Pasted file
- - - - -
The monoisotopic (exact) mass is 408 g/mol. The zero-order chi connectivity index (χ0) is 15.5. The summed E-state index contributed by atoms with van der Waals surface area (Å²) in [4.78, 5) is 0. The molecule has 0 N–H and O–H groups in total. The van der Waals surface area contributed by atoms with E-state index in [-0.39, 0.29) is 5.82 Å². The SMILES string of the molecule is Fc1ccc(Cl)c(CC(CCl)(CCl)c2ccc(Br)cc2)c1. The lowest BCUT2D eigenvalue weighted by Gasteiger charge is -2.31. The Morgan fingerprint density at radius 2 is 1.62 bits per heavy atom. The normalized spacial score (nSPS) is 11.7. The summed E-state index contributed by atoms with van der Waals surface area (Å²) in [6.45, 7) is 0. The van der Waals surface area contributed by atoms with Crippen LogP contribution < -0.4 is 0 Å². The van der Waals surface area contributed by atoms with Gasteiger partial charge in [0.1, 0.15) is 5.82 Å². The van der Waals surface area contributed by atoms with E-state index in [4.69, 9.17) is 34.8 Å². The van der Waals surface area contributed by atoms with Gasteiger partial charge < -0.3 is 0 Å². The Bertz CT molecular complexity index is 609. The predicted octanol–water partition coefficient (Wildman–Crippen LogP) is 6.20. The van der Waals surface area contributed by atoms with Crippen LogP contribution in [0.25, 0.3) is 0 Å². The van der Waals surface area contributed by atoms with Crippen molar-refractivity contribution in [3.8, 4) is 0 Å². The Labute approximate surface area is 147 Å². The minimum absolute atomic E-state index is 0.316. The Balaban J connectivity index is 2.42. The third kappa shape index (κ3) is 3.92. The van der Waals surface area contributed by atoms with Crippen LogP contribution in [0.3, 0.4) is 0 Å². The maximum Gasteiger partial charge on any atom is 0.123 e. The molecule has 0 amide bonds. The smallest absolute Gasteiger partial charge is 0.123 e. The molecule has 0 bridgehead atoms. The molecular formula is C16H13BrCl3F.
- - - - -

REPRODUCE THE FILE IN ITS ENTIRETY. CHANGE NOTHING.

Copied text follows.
The monoisotopic (exact) mass is 408 g/mol. The zero-order chi connectivity index (χ0) is 15.5. The summed E-state index contributed by atoms with van der Waals surface area (Å²) in [4.78, 5) is 0. The molecule has 0 N–H and O–H groups in total. The van der Waals surface area contributed by atoms with E-state index in [-0.39, 0.29) is 5.82 Å². The SMILES string of the molecule is Fc1ccc(Cl)c(CC(CCl)(CCl)c2ccc(Br)cc2)c1. The lowest BCUT2D eigenvalue weighted by Gasteiger charge is -2.31. The Morgan fingerprint density at radius 2 is 1.62 bits per heavy atom. The normalized spacial score (nSPS) is 11.7. The summed E-state index contributed by atoms with van der Waals surface area (Å²) in [6.45, 7) is 0. The van der Waals surface area contributed by atoms with Crippen LogP contribution < -0.4 is 0 Å². The van der Waals surface area contributed by atoms with Gasteiger partial charge in [0.1, 0.15) is 5.82 Å². The van der Waals surface area contributed by atoms with E-state index in [4.69, 9.17) is 34.8 Å². The van der Waals surface area contributed by atoms with Gasteiger partial charge < -0.3 is 0 Å². The Bertz CT molecular complexity index is 609. The predicted octanol–water partition coefficient (Wildman–Crippen LogP) is 6.20. The van der Waals surface area contributed by atoms with Crippen LogP contribution in [0.25, 0.3) is 0 Å². The van der Waals surface area contributed by atoms with Crippen molar-refractivity contribution in [3.8, 4) is 0 Å². The Labute approximate surface area is 147 Å². The minimum absolute atomic E-state index is 0.316. The Balaban J connectivity index is 2.42. The third kappa shape index (κ3) is 3.92. The van der Waals surface area contributed by atoms with Crippen LogP contribution in [0.3, 0.4) is 0 Å². The maximum Gasteiger partial charge on any atom is 0.123 e. The molecule has 0 amide bonds. The smallest absolute Gasteiger partial charge is 0.123 e. The molecule has 0 bridgehead atoms. The molecular formula is C16H13BrCl3F.